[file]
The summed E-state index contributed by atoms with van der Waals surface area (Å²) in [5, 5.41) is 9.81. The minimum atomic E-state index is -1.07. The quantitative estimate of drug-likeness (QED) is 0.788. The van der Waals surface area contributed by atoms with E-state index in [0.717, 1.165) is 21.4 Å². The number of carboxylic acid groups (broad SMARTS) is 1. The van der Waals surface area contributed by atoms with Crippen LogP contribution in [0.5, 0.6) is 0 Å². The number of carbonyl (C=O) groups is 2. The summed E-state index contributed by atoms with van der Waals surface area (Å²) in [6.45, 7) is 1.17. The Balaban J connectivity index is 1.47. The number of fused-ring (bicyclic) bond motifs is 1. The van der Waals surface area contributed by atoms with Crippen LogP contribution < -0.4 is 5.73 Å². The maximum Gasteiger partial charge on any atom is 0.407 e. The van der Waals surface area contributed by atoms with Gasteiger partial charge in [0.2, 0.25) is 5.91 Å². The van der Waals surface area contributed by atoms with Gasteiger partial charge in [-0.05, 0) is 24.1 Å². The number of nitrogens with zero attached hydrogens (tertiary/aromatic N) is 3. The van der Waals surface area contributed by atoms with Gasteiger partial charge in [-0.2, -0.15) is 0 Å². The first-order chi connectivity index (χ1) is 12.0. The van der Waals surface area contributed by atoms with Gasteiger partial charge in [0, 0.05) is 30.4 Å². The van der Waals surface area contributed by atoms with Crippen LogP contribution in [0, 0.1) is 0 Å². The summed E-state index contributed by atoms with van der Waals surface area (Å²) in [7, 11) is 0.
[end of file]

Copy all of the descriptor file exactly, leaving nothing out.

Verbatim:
The summed E-state index contributed by atoms with van der Waals surface area (Å²) in [5, 5.41) is 9.81. The minimum atomic E-state index is -1.07. The quantitative estimate of drug-likeness (QED) is 0.788. The van der Waals surface area contributed by atoms with E-state index in [0.717, 1.165) is 21.4 Å². The number of carboxylic acid groups (broad SMARTS) is 1. The van der Waals surface area contributed by atoms with Crippen LogP contribution in [0.5, 0.6) is 0 Å². The number of carbonyl (C=O) groups is 2. The summed E-state index contributed by atoms with van der Waals surface area (Å²) in [6.45, 7) is 1.17. The Balaban J connectivity index is 1.47. The number of fused-ring (bicyclic) bond motifs is 1. The van der Waals surface area contributed by atoms with Crippen LogP contribution < -0.4 is 5.73 Å². The maximum Gasteiger partial charge on any atom is 0.407 e. The van der Waals surface area contributed by atoms with Gasteiger partial charge in [0.2, 0.25) is 5.91 Å². The van der Waals surface area contributed by atoms with Gasteiger partial charge in [-0.05, 0) is 24.1 Å². The number of nitrogens with zero attached hydrogens (tertiary/aromatic N) is 3. The van der Waals surface area contributed by atoms with Gasteiger partial charge in [-0.2, -0.15) is 0 Å². The first-order chi connectivity index (χ1) is 12.0. The van der Waals surface area contributed by atoms with Gasteiger partial charge in [0, 0.05) is 30.4 Å². The van der Waals surface area contributed by atoms with Crippen LogP contribution in [0, 0.1) is 0 Å². The summed E-state index contributed by atoms with van der Waals surface area (Å²) in [7, 11) is 0.